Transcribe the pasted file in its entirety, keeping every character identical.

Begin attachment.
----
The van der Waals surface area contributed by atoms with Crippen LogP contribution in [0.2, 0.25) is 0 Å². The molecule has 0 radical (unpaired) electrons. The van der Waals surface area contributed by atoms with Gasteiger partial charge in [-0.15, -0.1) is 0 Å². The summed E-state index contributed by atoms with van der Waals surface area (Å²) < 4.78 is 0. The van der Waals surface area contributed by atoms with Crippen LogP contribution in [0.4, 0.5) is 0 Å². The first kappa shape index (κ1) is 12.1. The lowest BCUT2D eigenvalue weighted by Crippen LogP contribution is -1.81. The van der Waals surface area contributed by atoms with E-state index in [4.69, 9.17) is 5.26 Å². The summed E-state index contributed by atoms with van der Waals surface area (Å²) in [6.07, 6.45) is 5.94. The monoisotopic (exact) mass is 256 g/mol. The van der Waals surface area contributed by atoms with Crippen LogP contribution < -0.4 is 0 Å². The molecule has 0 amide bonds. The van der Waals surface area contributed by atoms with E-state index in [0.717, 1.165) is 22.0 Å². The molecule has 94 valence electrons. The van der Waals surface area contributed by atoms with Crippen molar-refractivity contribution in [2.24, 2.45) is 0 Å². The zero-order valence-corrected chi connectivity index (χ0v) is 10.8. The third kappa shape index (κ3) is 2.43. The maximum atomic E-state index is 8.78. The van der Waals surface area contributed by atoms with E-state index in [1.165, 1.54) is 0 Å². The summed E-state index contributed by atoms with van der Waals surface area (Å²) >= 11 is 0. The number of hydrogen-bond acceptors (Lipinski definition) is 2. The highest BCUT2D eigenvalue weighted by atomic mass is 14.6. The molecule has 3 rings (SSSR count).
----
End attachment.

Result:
The van der Waals surface area contributed by atoms with Crippen LogP contribution in [0.2, 0.25) is 0 Å². The molecule has 0 radical (unpaired) electrons. The van der Waals surface area contributed by atoms with Gasteiger partial charge in [-0.15, -0.1) is 0 Å². The summed E-state index contributed by atoms with van der Waals surface area (Å²) < 4.78 is 0. The van der Waals surface area contributed by atoms with Crippen LogP contribution in [0.4, 0.5) is 0 Å². The first kappa shape index (κ1) is 12.1. The lowest BCUT2D eigenvalue weighted by Crippen LogP contribution is -1.81. The van der Waals surface area contributed by atoms with E-state index in [4.69, 9.17) is 5.26 Å². The summed E-state index contributed by atoms with van der Waals surface area (Å²) in [6.07, 6.45) is 5.94. The monoisotopic (exact) mass is 256 g/mol. The van der Waals surface area contributed by atoms with Crippen LogP contribution < -0.4 is 0 Å². The molecule has 0 amide bonds. The van der Waals surface area contributed by atoms with E-state index in [0.717, 1.165) is 22.0 Å². The molecule has 94 valence electrons. The van der Waals surface area contributed by atoms with Crippen molar-refractivity contribution in [2.24, 2.45) is 0 Å². The zero-order valence-corrected chi connectivity index (χ0v) is 10.8. The third kappa shape index (κ3) is 2.43. The maximum atomic E-state index is 8.78. The van der Waals surface area contributed by atoms with E-state index in [1.165, 1.54) is 0 Å². The summed E-state index contributed by atoms with van der Waals surface area (Å²) >= 11 is 0. The number of hydrogen-bond acceptors (Lipinski definition) is 2. The highest BCUT2D eigenvalue weighted by atomic mass is 14.6. The molecule has 3 rings (SSSR count).